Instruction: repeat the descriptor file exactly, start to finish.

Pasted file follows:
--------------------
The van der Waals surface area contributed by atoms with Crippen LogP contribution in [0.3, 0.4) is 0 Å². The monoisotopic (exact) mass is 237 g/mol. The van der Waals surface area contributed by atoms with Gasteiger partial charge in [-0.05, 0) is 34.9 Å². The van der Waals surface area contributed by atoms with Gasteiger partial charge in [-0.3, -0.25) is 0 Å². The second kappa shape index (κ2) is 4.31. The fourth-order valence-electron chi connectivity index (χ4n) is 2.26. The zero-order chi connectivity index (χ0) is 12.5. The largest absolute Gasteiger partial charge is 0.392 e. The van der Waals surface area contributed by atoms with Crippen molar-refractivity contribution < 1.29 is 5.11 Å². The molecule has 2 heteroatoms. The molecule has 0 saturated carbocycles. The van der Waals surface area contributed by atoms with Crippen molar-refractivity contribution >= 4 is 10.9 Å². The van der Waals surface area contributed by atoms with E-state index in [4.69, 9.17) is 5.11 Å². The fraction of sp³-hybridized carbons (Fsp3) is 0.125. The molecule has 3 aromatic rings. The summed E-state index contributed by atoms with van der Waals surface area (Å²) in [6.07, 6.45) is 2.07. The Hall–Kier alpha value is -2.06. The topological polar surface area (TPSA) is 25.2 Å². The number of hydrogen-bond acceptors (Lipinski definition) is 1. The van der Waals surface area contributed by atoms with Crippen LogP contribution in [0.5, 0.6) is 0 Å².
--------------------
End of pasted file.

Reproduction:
The van der Waals surface area contributed by atoms with Crippen LogP contribution in [0.3, 0.4) is 0 Å². The monoisotopic (exact) mass is 237 g/mol. The van der Waals surface area contributed by atoms with Gasteiger partial charge in [-0.05, 0) is 34.9 Å². The van der Waals surface area contributed by atoms with Gasteiger partial charge in [-0.3, -0.25) is 0 Å². The second kappa shape index (κ2) is 4.31. The fourth-order valence-electron chi connectivity index (χ4n) is 2.26. The zero-order chi connectivity index (χ0) is 12.5. The largest absolute Gasteiger partial charge is 0.392 e. The van der Waals surface area contributed by atoms with Crippen molar-refractivity contribution < 1.29 is 5.11 Å². The molecule has 2 heteroatoms. The molecule has 0 saturated carbocycles. The van der Waals surface area contributed by atoms with Crippen molar-refractivity contribution >= 4 is 10.9 Å². The van der Waals surface area contributed by atoms with E-state index in [4.69, 9.17) is 5.11 Å². The fraction of sp³-hybridized carbons (Fsp3) is 0.125. The molecule has 3 aromatic rings. The summed E-state index contributed by atoms with van der Waals surface area (Å²) in [6.07, 6.45) is 2.07. The Hall–Kier alpha value is -2.06. The topological polar surface area (TPSA) is 25.2 Å². The number of hydrogen-bond acceptors (Lipinski definition) is 1. The van der Waals surface area contributed by atoms with Crippen LogP contribution in [0.5, 0.6) is 0 Å².